'Downing Street hardened up WMD dossier', inquiry told

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Indy Politics

Government weapons expert David Kelly told a BBC journalist that Downing Street had been involved in hardeninng up its dossier on Iraq's weapons of mass destruction.

A tape recording of the voice of the dead scientist, who died after slashing his wrist, was played today to the Hutton inquiry which is examining the circumstances leading up to his death

Susan Watts, science editor of BBC2's Newsnight, recorded a phone conversation with Dr Kelly the day after a report on BBC Radio 4's Today programme claimed that the dossier had been "sexed up" by Downing Street.

In an earlier conversation with Dr Kelly, he had said that it was a mistake for the Government's dossier to include a claim that Iraq's weapons of mass destruction could be ready within 45 minutes.

On the tape, she asked him whether Alastair Campbell, Dowing Street's communications director, had pressed for the 45 minute claim to be included in the dossier.

He replied: "All I can say is the Number 10 Downing Street press office... But I think Alastair Campbell is synonymous with that press office because he's responsible for it."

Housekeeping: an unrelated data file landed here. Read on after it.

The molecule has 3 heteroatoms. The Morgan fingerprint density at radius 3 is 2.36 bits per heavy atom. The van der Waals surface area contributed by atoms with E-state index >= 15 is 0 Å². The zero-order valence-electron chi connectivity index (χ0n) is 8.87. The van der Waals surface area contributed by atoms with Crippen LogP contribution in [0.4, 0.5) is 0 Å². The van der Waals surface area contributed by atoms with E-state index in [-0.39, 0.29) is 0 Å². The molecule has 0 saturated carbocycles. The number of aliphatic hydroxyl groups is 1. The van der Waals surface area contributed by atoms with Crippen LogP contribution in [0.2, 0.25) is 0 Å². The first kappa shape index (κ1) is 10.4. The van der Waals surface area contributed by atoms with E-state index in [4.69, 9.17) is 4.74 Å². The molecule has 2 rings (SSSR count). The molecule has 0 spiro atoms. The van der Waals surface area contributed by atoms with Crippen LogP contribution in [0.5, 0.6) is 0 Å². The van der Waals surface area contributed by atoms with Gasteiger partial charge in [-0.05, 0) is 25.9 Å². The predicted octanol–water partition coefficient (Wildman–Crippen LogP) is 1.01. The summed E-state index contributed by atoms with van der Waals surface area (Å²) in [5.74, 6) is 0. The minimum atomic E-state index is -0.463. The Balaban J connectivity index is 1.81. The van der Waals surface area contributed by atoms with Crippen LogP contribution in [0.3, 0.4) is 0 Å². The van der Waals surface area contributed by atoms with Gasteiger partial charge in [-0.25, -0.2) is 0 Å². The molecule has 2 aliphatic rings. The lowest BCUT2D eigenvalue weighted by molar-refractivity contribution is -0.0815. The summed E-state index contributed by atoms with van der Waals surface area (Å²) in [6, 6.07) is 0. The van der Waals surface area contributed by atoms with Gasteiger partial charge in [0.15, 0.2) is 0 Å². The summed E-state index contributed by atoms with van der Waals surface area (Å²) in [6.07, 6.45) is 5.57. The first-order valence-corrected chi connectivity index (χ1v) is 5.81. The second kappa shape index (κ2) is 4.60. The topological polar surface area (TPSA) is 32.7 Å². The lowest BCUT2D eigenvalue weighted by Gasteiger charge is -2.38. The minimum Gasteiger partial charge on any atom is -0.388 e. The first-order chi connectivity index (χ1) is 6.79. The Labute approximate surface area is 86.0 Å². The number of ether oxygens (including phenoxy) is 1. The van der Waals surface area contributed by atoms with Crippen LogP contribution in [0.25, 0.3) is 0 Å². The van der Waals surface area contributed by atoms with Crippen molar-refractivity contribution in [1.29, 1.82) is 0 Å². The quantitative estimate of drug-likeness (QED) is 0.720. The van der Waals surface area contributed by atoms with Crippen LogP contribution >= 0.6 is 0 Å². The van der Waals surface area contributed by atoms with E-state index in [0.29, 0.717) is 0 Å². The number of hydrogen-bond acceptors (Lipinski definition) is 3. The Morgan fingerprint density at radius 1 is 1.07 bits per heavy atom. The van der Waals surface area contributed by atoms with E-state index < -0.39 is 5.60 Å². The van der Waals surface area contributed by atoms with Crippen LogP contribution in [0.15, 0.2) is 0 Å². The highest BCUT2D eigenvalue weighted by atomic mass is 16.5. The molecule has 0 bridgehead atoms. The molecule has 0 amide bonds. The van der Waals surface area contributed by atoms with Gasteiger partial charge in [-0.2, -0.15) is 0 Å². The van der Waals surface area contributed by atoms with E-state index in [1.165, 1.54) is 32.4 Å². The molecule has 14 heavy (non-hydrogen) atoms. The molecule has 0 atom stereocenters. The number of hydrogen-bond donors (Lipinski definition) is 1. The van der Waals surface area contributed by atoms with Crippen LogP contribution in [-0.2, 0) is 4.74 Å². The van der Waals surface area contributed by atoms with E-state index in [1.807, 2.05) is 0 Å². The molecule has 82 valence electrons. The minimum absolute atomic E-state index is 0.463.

Ms Watts told the inquiry that Dr Kelly had told her that the 45-minute claim was the cause of the row between the intelligence services, the Cabinet Office and Downing Street.

Quoting Dr Kelly, she said: "They picked up on it and once they have picked up on it, you cannot pull it back from them."

On the tape, the pair discussed another recent story in the news before turning to the Andrew Gilligan report on the September dossier. They agreed they had spoken before on the subject.

Then Ms Watts said: "You were more specific than the source on the Today programme, not that that necessarily means it was one and the same person.

"In fact, you actually referred to Alastair Campbell."

Dr Kelly said: "To you?"

Ms Watts replied: "Yes."

The next section of the tape was inaudible until Ms Watts said: "He (Gilligan) presumably decided not to name Alastair Campbell himself..."

She added later: "Are you getting much flak about that?"

Dr Kelly replied: "Me? No, I was in New York."

Earlier, Ms Watts told Lord Hutton's inquiry that said that in a conversation with Dr Kelly on 12 May, they discussed the discovery of alleged mobile weapons laboratories which had been discovered in Iraq.

Dr Kelly told her that initially he was 90 per cent certain that they were WMD laboratories, as the Americans claimed, but by the time of this conversation he was only between 40 per cent and 50 per cent certain.

He told her that coalition forces may have confused processes used in the production of pesticides for a WMD laboratory.

He also told her that "he did not think the British had a definitive position on Iraq's exact capabilities".

Describing some of the claims made by Foreign Secretary Jack Straw and US President George Bush about Iraq's capabilities, he told her "it was spin".

Ms Watts said Dr Kelly told her: "The reality was that they (Iraq) had programmes - not a view they want to be heard."